Featuring Stefanie Adcock and a cast of four dancers, “Dark Night of the Body” is a live performance incorporating dance, spoken word and movement. Drawing from personal experiences, Adcock utilizes winter as a metaphor for dealing with terminal illness and its resulting isolation as one person attempts to explore the symbolic collision between life and art.
“Dark Night of the Body,” was premiered at SUNY Potsdam, New York, in the Black Box Theatre in Satterlee Hall on May 10, 2007
Tropical Puffs (...Or The Resilience of the Microstuff.)
Tropical Puffs (…Or The Resilience Of The Microstuff.)
According to Manuel De Landa, [A Thousand Year of Nonlinear History, 1997] “resilience” is the keyword to understand how complex meshworks of heterogeneous ecosystems overlap, coexist, and coevolve in the growth of the self-organizing city organism.
Resilience is the capacity of a system to absorb major internal and external fluctuations by switching between several alternative sustainable states, differing in this from the notion of stability which refer to the capacity of maintaining a preferred state inhibiting intense fluctuations.
This commissioned drawing series is a imaginative and poetic celebration of the resilience of multiple life forms, in particular non-human ecosystems, of Rio de Janeiro.
The stream of solar radiation, together with the water and humidity of the tropical climate of Rio de Janeiro, fuel the flow and exchange of biomass from one realm to another. They nurture via photosynthesis the sweet cravings of plants, which stand, with their non-parasitic nature at the foundation of any food chain.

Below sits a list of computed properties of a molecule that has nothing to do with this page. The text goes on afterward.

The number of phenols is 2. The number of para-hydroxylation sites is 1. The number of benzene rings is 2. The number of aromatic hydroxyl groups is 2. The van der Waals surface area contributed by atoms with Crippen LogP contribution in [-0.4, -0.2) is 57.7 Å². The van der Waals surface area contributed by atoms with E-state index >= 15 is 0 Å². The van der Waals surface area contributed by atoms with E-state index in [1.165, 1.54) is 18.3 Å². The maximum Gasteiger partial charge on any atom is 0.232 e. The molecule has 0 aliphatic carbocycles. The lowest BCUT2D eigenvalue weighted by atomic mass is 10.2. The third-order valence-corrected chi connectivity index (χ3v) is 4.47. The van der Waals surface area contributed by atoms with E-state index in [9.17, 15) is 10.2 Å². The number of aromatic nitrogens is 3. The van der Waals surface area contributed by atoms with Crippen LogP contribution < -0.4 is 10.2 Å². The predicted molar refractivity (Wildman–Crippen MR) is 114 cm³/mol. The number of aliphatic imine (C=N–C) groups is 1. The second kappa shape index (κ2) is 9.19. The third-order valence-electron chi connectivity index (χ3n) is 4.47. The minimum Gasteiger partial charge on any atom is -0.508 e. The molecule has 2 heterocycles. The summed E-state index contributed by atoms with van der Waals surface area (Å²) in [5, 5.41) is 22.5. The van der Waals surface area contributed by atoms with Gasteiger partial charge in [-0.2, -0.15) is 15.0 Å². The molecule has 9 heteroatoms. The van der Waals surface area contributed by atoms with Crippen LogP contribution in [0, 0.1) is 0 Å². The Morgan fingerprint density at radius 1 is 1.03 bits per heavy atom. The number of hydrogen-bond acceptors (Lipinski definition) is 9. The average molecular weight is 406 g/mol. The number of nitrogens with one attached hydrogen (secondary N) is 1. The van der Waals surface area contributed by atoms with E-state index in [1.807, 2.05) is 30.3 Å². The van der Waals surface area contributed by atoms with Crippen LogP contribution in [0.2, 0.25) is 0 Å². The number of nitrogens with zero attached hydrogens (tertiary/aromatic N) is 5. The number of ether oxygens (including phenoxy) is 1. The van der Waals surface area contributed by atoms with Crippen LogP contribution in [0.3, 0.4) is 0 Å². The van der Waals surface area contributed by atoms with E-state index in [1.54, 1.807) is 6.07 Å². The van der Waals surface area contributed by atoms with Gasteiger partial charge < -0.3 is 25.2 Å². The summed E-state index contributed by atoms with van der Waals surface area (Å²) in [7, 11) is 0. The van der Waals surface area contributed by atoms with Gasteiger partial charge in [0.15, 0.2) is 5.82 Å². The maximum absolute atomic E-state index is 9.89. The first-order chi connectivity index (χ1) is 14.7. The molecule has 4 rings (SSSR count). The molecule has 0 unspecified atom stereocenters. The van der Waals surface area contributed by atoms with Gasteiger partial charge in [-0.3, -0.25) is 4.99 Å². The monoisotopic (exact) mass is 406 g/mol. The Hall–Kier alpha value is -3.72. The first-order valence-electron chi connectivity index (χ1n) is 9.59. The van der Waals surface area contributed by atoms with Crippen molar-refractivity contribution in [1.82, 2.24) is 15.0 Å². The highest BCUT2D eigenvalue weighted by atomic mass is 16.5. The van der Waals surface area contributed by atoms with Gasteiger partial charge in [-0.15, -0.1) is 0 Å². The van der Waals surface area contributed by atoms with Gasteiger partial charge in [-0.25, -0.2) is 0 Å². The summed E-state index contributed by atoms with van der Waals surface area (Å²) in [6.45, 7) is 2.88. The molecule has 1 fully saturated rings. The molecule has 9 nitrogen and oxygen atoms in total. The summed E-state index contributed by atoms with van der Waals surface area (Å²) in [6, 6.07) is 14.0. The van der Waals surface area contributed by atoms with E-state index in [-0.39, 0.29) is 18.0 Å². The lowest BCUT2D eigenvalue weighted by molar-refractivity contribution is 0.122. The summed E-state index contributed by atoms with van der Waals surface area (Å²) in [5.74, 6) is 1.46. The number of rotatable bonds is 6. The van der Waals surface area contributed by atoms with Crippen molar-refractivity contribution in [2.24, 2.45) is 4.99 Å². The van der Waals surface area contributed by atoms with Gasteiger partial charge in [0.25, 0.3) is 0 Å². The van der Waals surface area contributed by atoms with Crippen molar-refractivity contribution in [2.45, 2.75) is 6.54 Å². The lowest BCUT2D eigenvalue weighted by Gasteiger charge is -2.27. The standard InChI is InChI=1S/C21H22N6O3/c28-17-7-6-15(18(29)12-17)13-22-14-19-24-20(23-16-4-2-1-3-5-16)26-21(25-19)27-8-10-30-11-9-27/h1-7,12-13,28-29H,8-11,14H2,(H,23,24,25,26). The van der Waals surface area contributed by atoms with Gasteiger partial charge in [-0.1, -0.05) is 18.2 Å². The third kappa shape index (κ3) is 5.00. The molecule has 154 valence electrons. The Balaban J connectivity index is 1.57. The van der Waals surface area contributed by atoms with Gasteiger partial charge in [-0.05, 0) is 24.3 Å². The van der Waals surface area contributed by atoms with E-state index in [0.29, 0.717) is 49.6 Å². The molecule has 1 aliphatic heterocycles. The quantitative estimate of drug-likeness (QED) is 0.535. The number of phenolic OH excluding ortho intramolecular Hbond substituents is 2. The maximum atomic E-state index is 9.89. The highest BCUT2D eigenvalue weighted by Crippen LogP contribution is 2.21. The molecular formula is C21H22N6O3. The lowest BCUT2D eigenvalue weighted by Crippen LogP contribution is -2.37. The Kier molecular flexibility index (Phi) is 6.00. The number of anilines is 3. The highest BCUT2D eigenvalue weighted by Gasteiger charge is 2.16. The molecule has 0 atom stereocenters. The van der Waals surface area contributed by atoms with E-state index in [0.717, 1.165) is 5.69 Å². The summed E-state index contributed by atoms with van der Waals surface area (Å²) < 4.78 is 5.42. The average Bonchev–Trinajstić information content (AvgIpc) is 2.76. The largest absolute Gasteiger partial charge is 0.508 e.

The city of Rio possesses the first and second largest urban forests in the world. The human planted Tijuca Forest and the native Pedra Branca Park are home to hundreds of species of plants and wildlife and provide protection to the city’s water supply. At the other end of the spectrum, equally important, are the microflora and microfauna, as they remineralize and reinject animal bodies into the web.
The project consists a collage of drawings, digital prints and projection of animated drawings, an imaginative immersion into the variety and vitality of the invisible organism that inhabit the city soil and water. Bacteria and fungi, algae and microscopic predators participate in the drama of the metropolis environment. In a city famous for its visual exuberance and beauty, this project will explore the beauty of invisible biology.